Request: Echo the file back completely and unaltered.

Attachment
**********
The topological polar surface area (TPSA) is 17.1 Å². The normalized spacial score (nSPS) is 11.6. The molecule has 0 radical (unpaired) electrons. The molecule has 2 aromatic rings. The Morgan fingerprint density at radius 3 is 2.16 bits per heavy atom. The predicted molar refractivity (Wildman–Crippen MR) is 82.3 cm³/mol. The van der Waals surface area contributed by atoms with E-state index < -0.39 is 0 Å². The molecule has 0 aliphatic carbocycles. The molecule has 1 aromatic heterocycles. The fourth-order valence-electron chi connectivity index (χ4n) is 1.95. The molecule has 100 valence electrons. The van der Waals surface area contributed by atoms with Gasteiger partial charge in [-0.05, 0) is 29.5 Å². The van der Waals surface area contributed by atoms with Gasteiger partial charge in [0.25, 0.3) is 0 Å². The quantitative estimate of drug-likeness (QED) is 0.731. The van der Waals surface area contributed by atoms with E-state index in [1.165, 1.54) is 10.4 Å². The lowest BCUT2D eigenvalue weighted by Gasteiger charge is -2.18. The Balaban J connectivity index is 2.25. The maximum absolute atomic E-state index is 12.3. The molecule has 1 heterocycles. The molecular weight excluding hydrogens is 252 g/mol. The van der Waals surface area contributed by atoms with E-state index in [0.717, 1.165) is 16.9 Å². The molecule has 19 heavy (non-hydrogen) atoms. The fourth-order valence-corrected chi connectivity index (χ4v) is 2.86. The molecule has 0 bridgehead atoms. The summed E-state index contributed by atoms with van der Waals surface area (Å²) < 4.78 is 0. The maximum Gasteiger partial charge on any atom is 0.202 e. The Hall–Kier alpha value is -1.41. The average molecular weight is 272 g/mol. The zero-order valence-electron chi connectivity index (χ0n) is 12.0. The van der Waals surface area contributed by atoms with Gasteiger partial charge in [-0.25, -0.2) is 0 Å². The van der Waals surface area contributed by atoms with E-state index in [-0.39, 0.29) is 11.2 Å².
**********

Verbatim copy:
The topological polar surface area (TPSA) is 17.1 Å². The normalized spacial score (nSPS) is 11.6. The molecule has 0 radical (unpaired) electrons. The molecule has 2 aromatic rings. The Morgan fingerprint density at radius 3 is 2.16 bits per heavy atom. The predicted molar refractivity (Wildman–Crippen MR) is 82.3 cm³/mol. The van der Waals surface area contributed by atoms with E-state index < -0.39 is 0 Å². The molecule has 0 aliphatic carbocycles. The molecule has 1 aromatic heterocycles. The fourth-order valence-electron chi connectivity index (χ4n) is 1.95. The molecule has 100 valence electrons. The van der Waals surface area contributed by atoms with Gasteiger partial charge in [-0.05, 0) is 29.5 Å². The van der Waals surface area contributed by atoms with Gasteiger partial charge in [0.25, 0.3) is 0 Å². The quantitative estimate of drug-likeness (QED) is 0.731. The van der Waals surface area contributed by atoms with E-state index in [1.165, 1.54) is 10.4 Å². The lowest BCUT2D eigenvalue weighted by Gasteiger charge is -2.18. The Balaban J connectivity index is 2.25. The maximum absolute atomic E-state index is 12.3. The molecule has 1 heterocycles. The molecular weight excluding hydrogens is 252 g/mol. The van der Waals surface area contributed by atoms with E-state index in [0.717, 1.165) is 16.9 Å². The molecule has 19 heavy (non-hydrogen) atoms. The fourth-order valence-corrected chi connectivity index (χ4v) is 2.86. The molecule has 0 bridgehead atoms. The summed E-state index contributed by atoms with van der Waals surface area (Å²) < 4.78 is 0. The maximum Gasteiger partial charge on any atom is 0.202 e. The Hall–Kier alpha value is -1.41. The average molecular weight is 272 g/mol. The zero-order valence-electron chi connectivity index (χ0n) is 12.0. The van der Waals surface area contributed by atoms with Gasteiger partial charge in [-0.25, -0.2) is 0 Å². The van der Waals surface area contributed by atoms with E-state index in [-0.39, 0.29) is 11.2 Å².